Before you start swinging the hammer and staple gun to get those Christmas decorations up, find out if you are going to disturb possible toxins, such as lead paint or asbestos. If your home was built before 1978, it may contain lead paint, which is extremely dangerous when disturbed. If you are not sure, have your home tested. Also, many Christmas lights, artificial trees, and ornaments contain lead, so read the label carefully, and don’t put your family at risk for permanent neurological damage by purchasing products that contain toxins. Real trees can also be a problem, as they can release mold spores, as well as create mold on wood floors and carpets if you accidentally spill when watering them. Come January, you’ve got a moldy mess.

5. Check the Shower Curtain & Bath Mat

When was the last time you changed your shower curtain or bath mat? If you’re thinking to yourself, “never,” you’re not alone. But these two items are conduits for unhealthy mold spores, bacteria, and other nasty things. And if you have a guest bathroom that hasn’t been used in ages, you may assume it’s clean because it is not used that often. Do your guests a favor and look under the mat before you throw them to the spores!

TIP: An effective way to clean your bath mats and tub liners is to toss them into your washing machine on a gentle cycle with a few light-colored towels, laundry detergent, a cup of baking soda, and 10 or so drops of tea tree oil, which can kill mold. This should have them fresh and clean in no time!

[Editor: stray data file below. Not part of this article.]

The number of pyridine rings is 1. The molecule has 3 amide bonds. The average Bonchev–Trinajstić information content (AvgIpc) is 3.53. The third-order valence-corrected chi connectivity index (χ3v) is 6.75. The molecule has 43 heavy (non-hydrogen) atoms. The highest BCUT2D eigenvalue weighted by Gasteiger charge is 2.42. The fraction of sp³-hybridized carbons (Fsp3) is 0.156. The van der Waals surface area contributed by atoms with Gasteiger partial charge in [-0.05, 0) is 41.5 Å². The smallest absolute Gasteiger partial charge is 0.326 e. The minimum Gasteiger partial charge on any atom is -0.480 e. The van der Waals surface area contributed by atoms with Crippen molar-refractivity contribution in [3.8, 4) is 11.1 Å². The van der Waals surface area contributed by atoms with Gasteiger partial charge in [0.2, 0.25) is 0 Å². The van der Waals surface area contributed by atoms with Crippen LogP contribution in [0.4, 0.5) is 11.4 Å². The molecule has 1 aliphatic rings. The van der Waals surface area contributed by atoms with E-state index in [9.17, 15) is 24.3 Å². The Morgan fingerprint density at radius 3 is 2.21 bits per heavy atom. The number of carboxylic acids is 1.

6. Fix that Leaky Sink

In addition to wasting water, leaky sinks can cause big problems in your home. Moisture under a sink can immediately cause mold growth, which causes asthma, allergies, or other serious ailments. Since mold spores occur naturally in the environment, the best way to prevent mold growth is to curtail the moisture source.

7. Turn Up the Thermostat!

A frozen pipe that bursts during your festive dinner can be a disaster! To prevent a burst pipe, turn up the thermostat. This is even more important if you are going away for the holidays, because a quick drop in temperature may cause a pipe to freeze and burst, and you won’t know until you return – a week later – which can be catastrophic! Remember: It can cost more to repair damage from a frozen pipe than it does to keep the thermostat up a few degrees this winter.

Have a happy and healthy holiday season, and call us today to get ready for a healthy home for family and fun!